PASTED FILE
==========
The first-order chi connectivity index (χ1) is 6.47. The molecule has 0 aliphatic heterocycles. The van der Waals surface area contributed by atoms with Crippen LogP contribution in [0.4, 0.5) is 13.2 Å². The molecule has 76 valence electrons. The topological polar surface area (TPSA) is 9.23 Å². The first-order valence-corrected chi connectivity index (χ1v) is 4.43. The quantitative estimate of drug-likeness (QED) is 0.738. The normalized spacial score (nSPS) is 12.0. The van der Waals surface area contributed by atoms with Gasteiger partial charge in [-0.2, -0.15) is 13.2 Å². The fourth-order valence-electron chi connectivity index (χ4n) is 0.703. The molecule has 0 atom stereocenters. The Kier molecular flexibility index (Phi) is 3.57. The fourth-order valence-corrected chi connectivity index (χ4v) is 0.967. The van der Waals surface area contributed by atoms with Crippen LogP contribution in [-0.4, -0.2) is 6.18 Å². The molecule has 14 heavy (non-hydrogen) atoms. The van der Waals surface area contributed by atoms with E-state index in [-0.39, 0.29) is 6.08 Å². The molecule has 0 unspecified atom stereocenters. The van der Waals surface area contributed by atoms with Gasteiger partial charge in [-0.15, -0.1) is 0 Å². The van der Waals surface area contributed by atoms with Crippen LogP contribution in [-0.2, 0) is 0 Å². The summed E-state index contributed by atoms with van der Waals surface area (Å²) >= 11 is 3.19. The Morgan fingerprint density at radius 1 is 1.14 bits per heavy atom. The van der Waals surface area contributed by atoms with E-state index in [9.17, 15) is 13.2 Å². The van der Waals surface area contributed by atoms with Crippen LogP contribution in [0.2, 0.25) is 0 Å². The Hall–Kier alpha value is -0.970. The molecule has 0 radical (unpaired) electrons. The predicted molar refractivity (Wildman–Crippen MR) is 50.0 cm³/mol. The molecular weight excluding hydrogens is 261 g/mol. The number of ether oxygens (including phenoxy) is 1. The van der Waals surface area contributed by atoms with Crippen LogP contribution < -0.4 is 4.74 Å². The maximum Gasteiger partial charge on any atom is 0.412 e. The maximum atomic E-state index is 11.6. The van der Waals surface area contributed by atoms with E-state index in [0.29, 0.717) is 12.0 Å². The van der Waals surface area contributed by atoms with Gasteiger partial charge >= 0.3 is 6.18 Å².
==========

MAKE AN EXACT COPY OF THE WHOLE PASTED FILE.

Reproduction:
The first-order chi connectivity index (χ1) is 6.47. The molecule has 0 aliphatic heterocycles. The van der Waals surface area contributed by atoms with Crippen LogP contribution in [0.4, 0.5) is 13.2 Å². The molecule has 76 valence electrons. The topological polar surface area (TPSA) is 9.23 Å². The first-order valence-corrected chi connectivity index (χ1v) is 4.43. The quantitative estimate of drug-likeness (QED) is 0.738. The normalized spacial score (nSPS) is 12.0. The van der Waals surface area contributed by atoms with Gasteiger partial charge in [-0.2, -0.15) is 13.2 Å². The fourth-order valence-electron chi connectivity index (χ4n) is 0.703. The molecule has 0 atom stereocenters. The Kier molecular flexibility index (Phi) is 3.57. The fourth-order valence-corrected chi connectivity index (χ4v) is 0.967. The van der Waals surface area contributed by atoms with Crippen LogP contribution in [-0.4, -0.2) is 6.18 Å². The molecule has 14 heavy (non-hydrogen) atoms. The van der Waals surface area contributed by atoms with E-state index in [-0.39, 0.29) is 6.08 Å². The molecule has 0 unspecified atom stereocenters. The van der Waals surface area contributed by atoms with Gasteiger partial charge in [-0.15, -0.1) is 0 Å². The van der Waals surface area contributed by atoms with Crippen LogP contribution in [-0.2, 0) is 0 Å². The summed E-state index contributed by atoms with van der Waals surface area (Å²) >= 11 is 3.19. The Morgan fingerprint density at radius 1 is 1.14 bits per heavy atom. The van der Waals surface area contributed by atoms with E-state index in [9.17, 15) is 13.2 Å². The van der Waals surface area contributed by atoms with Crippen LogP contribution in [0.2, 0.25) is 0 Å². The Hall–Kier alpha value is -0.970. The molecule has 0 radical (unpaired) electrons. The predicted molar refractivity (Wildman–Crippen MR) is 50.0 cm³/mol. The molecular weight excluding hydrogens is 261 g/mol. The number of ether oxygens (including phenoxy) is 1. The van der Waals surface area contributed by atoms with Crippen LogP contribution < -0.4 is 4.74 Å². The maximum Gasteiger partial charge on any atom is 0.412 e. The maximum atomic E-state index is 11.6. The van der Waals surface area contributed by atoms with E-state index in [0.29, 0.717) is 12.0 Å². The van der Waals surface area contributed by atoms with Gasteiger partial charge >= 0.3 is 6.18 Å².